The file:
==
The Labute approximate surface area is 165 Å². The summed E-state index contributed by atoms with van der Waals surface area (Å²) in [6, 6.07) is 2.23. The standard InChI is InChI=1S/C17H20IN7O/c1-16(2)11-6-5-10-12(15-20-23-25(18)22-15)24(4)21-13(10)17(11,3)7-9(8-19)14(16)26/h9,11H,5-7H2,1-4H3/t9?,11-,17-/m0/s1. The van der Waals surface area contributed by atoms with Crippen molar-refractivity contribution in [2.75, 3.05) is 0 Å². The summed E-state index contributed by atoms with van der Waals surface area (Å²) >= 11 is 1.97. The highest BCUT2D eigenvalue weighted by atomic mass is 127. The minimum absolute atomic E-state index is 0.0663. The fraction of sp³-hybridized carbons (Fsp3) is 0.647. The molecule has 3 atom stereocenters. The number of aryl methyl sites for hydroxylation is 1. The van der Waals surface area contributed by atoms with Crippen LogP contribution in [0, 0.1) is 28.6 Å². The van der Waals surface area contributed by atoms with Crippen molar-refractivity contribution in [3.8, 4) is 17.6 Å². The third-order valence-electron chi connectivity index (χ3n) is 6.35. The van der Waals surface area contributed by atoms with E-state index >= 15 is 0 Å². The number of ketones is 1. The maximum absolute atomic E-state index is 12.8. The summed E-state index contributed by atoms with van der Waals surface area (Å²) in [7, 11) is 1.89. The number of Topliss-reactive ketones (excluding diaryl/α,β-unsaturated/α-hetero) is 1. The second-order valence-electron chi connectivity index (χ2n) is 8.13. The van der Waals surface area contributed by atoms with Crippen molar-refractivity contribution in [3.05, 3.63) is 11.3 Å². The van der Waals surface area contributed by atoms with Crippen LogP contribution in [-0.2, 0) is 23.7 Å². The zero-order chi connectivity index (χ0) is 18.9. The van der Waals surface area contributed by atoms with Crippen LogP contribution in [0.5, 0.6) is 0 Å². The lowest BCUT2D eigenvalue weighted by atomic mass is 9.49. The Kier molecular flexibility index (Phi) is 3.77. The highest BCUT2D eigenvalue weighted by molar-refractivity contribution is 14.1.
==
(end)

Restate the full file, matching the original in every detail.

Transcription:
The Labute approximate surface area is 165 Å². The summed E-state index contributed by atoms with van der Waals surface area (Å²) in [6, 6.07) is 2.23. The standard InChI is InChI=1S/C17H20IN7O/c1-16(2)11-6-5-10-12(15-20-23-25(18)22-15)24(4)21-13(10)17(11,3)7-9(8-19)14(16)26/h9,11H,5-7H2,1-4H3/t9?,11-,17-/m0/s1. The van der Waals surface area contributed by atoms with Crippen molar-refractivity contribution in [2.75, 3.05) is 0 Å². The summed E-state index contributed by atoms with van der Waals surface area (Å²) >= 11 is 1.97. The highest BCUT2D eigenvalue weighted by atomic mass is 127. The minimum absolute atomic E-state index is 0.0663. The fraction of sp³-hybridized carbons (Fsp3) is 0.647. The molecule has 3 atom stereocenters. The number of aryl methyl sites for hydroxylation is 1. The van der Waals surface area contributed by atoms with Crippen LogP contribution in [0, 0.1) is 28.6 Å². The van der Waals surface area contributed by atoms with Crippen molar-refractivity contribution in [3.8, 4) is 17.6 Å². The third-order valence-electron chi connectivity index (χ3n) is 6.35. The van der Waals surface area contributed by atoms with E-state index >= 15 is 0 Å². The number of ketones is 1. The maximum absolute atomic E-state index is 12.8. The summed E-state index contributed by atoms with van der Waals surface area (Å²) in [7, 11) is 1.89. The number of Topliss-reactive ketones (excluding diaryl/α,β-unsaturated/α-hetero) is 1. The second-order valence-electron chi connectivity index (χ2n) is 8.13. The van der Waals surface area contributed by atoms with Crippen molar-refractivity contribution in [3.05, 3.63) is 11.3 Å². The van der Waals surface area contributed by atoms with Crippen LogP contribution in [-0.2, 0) is 23.7 Å². The zero-order chi connectivity index (χ0) is 18.9. The van der Waals surface area contributed by atoms with Crippen LogP contribution in [0.5, 0.6) is 0 Å². The lowest BCUT2D eigenvalue weighted by atomic mass is 9.49. The Kier molecular flexibility index (Phi) is 3.77. The highest BCUT2D eigenvalue weighted by molar-refractivity contribution is 14.1.